Putting the best engine that Chevrolet offered at the time, although one designed for racing, into a streetcar proved to be quite an expensive venture, with the ZL1 unit adding $4,200 to the sticker price of the car.

With a final retail price that was more than an L88 Corvette, the Camaro ZL1 failed to find buyers, as out of the 50 shipped to Gibb, only 13 were sold, with the remaining cars either sent back to Chevrolet or swapped to other dealers.


5 Very Limited Numbers

In total, only 69 true factory specification Camaro ZL1s were built, with the majority of cars sitting unsold in showrooms for up to 12 months due to their horrifically high and totally uncompetitive $7,200 sales price.

Thanks, in part, to its disastrous failure in the salesroom, the ZL1 has become one of the rarest and most unique muscle cars to have ever been available to purchase within the USA and has transcended into something of a living legend.

4 The Holy Grail Of Camaros

With so few genuine cars ever having been born at the factory the cost of sourcing and buying a real item has skyrocketed, to secure an example of the coveted ZL1 purchasers will need to have a budget of $1 million and expect very little in change.

Due to the rarity and unbelievable cost of now buying what was once an unwanted performance car, a prolific market for creating replicas has sprouted up to cater to those buyers who want the ZL1 look and sound but don’t have seven figures in the bank.

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3 It Caused A Lot Of Headaches

Starting life as a Super Sports model, the SS package was deleted at the factory before the mightily expensive ZL1 engine was dropped in, as a factory-made car it also carried a full new car warranty, something that made the money counting executives rather twitchy .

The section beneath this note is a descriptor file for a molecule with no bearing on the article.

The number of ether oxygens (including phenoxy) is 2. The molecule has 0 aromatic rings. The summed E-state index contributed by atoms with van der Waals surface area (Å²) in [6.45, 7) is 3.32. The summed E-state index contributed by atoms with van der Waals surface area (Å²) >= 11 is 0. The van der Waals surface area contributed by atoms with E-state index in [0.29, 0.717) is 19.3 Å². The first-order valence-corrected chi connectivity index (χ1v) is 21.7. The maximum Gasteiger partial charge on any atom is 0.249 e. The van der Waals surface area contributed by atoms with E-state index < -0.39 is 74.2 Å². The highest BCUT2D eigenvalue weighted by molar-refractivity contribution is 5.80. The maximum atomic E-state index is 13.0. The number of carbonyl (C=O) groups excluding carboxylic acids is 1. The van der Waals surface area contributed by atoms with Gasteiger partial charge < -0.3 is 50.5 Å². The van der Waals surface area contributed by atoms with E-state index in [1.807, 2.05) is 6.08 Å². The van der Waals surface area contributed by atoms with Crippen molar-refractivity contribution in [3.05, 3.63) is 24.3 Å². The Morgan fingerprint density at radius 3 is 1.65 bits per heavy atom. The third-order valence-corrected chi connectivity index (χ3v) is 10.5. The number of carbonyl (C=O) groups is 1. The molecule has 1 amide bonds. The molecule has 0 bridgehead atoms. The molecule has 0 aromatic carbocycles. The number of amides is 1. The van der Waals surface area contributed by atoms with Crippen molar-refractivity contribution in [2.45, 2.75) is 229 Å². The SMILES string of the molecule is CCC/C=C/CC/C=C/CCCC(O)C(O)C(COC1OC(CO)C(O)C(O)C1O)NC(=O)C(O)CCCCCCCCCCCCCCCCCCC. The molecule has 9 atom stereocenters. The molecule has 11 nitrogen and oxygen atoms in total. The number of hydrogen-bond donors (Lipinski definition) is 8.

With 50 fully street-legal cars needing to be built to allow the ZL1 to satisfy NHRA regulations for racing, the whole exercise became a nightmare, as to break even, completed units had to be priced way too high for their target racer market to even consider.

2 Tire Smokingly Fast Even Today

For those deep-pocketed buyers who would look past the huge asking price and focus on what a fantastic creation the ZL1 actually was, they were rewarded with what was a truly impressive machine and potential supercar of its day.

Even today, the ZL1 has a set of performance numbers that, on paper, will beat a lot of modern metal in a game of Top Trumps before setting them right out on the road where the crazy Camaro was always destined to truly dominate.

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1 It Was Rightly Honored

Despite the ZL1 badge having made an appearance on a number of prototype or concept vehicles, it wasn’t until the emergence of the sixth generation based Camaro that the 1969 version had a worthy and true successor.

Outfitted with a 6.2-liter supercharged engine that boasts 640hp and 640lb-ft of torque, the 2016 ZL1 explodes off the line to hit 60 mph in as little as 3.1 seconds before cracking 100mph in an unbelievably ferocious 7.5 seconds.